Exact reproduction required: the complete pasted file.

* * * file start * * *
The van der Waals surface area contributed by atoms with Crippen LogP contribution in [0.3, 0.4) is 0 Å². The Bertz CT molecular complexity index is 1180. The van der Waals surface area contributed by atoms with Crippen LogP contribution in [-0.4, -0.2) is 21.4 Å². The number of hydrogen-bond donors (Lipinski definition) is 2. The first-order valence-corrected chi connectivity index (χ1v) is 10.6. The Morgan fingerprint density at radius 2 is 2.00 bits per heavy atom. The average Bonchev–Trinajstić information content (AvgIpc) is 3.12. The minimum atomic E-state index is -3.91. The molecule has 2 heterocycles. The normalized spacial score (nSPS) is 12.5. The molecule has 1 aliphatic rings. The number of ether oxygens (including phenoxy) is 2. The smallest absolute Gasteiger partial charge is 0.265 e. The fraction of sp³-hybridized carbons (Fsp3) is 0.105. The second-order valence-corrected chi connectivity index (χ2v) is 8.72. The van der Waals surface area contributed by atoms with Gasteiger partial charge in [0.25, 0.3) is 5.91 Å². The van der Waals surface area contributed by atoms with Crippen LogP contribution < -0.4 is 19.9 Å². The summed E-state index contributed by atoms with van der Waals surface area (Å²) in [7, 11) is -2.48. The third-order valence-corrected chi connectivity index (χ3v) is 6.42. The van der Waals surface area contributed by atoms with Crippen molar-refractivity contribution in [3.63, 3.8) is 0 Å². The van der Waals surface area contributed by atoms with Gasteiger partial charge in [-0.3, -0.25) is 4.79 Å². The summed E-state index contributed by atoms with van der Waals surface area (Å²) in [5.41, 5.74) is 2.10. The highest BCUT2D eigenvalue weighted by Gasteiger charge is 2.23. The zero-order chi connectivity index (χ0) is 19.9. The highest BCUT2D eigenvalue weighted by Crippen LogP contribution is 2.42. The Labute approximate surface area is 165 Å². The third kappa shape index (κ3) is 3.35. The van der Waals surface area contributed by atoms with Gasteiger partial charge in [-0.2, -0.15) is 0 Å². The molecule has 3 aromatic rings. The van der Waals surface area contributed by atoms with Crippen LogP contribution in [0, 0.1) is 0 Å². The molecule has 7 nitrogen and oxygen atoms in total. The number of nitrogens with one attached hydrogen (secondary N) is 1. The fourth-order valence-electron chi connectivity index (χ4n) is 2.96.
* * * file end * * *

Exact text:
The van der Waals surface area contributed by atoms with Crippen LogP contribution in [0.3, 0.4) is 0 Å². The Bertz CT molecular complexity index is 1180. The van der Waals surface area contributed by atoms with Crippen LogP contribution in [-0.4, -0.2) is 21.4 Å². The number of hydrogen-bond donors (Lipinski definition) is 2. The first-order valence-corrected chi connectivity index (χ1v) is 10.6. The Morgan fingerprint density at radius 2 is 2.00 bits per heavy atom. The average Bonchev–Trinajstić information content (AvgIpc) is 3.12. The minimum atomic E-state index is -3.91. The molecule has 2 heterocycles. The normalized spacial score (nSPS) is 12.5. The molecule has 1 aliphatic rings. The number of ether oxygens (including phenoxy) is 2. The smallest absolute Gasteiger partial charge is 0.265 e. The fraction of sp³-hybridized carbons (Fsp3) is 0.105. The second-order valence-corrected chi connectivity index (χ2v) is 8.72. The van der Waals surface area contributed by atoms with Gasteiger partial charge in [0.25, 0.3) is 5.91 Å². The van der Waals surface area contributed by atoms with Crippen LogP contribution < -0.4 is 19.9 Å². The summed E-state index contributed by atoms with van der Waals surface area (Å²) in [7, 11) is -2.48. The third-order valence-corrected chi connectivity index (χ3v) is 6.42. The van der Waals surface area contributed by atoms with Crippen molar-refractivity contribution in [3.63, 3.8) is 0 Å². The van der Waals surface area contributed by atoms with Gasteiger partial charge in [-0.3, -0.25) is 4.79 Å². The summed E-state index contributed by atoms with van der Waals surface area (Å²) in [5.41, 5.74) is 2.10. The highest BCUT2D eigenvalue weighted by Gasteiger charge is 2.23. The zero-order chi connectivity index (χ0) is 19.9. The highest BCUT2D eigenvalue weighted by Crippen LogP contribution is 2.42. The Labute approximate surface area is 165 Å². The third kappa shape index (κ3) is 3.35. The van der Waals surface area contributed by atoms with Gasteiger partial charge in [-0.2, -0.15) is 0 Å². The molecule has 3 aromatic rings. The van der Waals surface area contributed by atoms with Crippen LogP contribution in [0, 0.1) is 0 Å². The molecule has 7 nitrogen and oxygen atoms in total. The number of nitrogens with one attached hydrogen (secondary N) is 1. The fourth-order valence-electron chi connectivity index (χ4n) is 2.96.